Belief and Beyond Belief
Being human in the 21st century
A Southbank Centre Festival of Music, Literature, Performance, Exhibition and Debate in partnership with the London Philharmonic Orchestra.
Vladimir Jurowski introduces Belief and Beyond Belief, a festival in collaboration with Southbank Centre, 2017.
Since the Age of Enlightenment and the subsequent revelations of science and technology, reason has challenged religious belief. Yet despite rational explanations for so many of religion’s core beliefs, the 21st century looks set to be defined by religion, often in extreme forms.
This seemingly innate need in so many people to find meaning for their lives and a sense of where they fit into the universe, with all its mystery and majesty, is a constant in all periods of human history. This combination of succour, sublime joy and the fear of eternal damnation has been one of the main sources of creative inspiration. It has produced some of the greatest music and art ever created as societies wrestled with the concept of the divine.
Belief and Beyond Belief explores the music, art, culture, science, ideology, ritual and traditions that have swirled around, informed and debated religion in its many guises.
The Festival also looks at the broader question of what it means to be human, what is the human spirit, what qualities separate us from the animal kingdom whether we involve religion or not. The Festival will look at challenges to religious belief and will ask which, if any, of the mores and rituals and practices of religious belief can be relevant and useful to the world in the 21st century. What are the risks to societies if they become more secular and how will that influence artists?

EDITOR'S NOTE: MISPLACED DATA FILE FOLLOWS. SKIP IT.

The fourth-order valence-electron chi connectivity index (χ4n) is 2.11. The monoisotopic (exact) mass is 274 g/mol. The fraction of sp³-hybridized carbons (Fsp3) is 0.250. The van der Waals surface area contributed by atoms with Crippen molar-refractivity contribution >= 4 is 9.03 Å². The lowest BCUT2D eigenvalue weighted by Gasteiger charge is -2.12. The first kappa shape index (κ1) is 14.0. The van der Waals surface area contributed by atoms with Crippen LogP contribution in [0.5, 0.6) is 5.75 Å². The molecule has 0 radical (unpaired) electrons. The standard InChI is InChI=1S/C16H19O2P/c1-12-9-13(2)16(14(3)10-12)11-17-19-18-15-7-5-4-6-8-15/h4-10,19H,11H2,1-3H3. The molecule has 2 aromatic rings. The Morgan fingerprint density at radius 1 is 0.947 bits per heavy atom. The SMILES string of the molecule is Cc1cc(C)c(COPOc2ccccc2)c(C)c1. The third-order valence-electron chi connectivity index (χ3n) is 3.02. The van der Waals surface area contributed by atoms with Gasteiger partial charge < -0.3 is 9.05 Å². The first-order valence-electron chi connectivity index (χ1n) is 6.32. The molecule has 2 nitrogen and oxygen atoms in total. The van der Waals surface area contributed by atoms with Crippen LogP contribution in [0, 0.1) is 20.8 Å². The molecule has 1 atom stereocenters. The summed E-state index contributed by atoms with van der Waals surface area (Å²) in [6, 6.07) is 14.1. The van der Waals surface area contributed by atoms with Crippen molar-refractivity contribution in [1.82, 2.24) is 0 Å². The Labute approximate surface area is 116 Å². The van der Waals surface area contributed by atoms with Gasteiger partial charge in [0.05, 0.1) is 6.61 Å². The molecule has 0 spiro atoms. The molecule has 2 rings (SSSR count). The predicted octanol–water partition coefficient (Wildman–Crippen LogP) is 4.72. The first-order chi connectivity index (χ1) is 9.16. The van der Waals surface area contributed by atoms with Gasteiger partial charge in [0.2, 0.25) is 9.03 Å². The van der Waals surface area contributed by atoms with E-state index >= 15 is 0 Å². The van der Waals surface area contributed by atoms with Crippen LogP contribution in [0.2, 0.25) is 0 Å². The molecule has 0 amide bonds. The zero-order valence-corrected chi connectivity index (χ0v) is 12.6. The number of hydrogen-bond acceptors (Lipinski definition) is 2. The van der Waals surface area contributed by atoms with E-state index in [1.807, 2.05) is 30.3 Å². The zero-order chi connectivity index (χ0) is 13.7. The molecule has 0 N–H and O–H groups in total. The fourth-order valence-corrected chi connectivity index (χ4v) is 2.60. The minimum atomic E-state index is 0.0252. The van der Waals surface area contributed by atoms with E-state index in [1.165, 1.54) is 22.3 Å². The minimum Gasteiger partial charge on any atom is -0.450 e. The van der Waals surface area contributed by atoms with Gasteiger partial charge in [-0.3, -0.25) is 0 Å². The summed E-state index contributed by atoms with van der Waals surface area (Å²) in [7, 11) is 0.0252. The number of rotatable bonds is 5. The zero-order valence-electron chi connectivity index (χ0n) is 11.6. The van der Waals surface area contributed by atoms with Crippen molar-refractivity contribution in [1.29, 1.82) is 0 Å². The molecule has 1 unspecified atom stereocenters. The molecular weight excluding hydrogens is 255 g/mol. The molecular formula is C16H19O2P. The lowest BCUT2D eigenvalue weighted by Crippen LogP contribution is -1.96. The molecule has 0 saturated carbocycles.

Nearly all of the London Philharmonic Orchestra’s 2017 Royal Festival Hall concerts will form part of this Festival. Alongside these concerts (January – December 2017) there will be a wide range of additional events including talks, debates, performances and literary events programmed by Southbank Centre, across eight weekends covering the great questions surrounding our experiences of life – and death:
- The Search for the Meaning of Life (20–22 January)
- Science versus Religion: Do We Need to Choose? (4 February)
- How Do We Live with Death? (4–5 March)
- Prophets, Visionaries and Power (8 April)
- For Good or For Ill: How Has Religion Shaped Society? (6–7 May)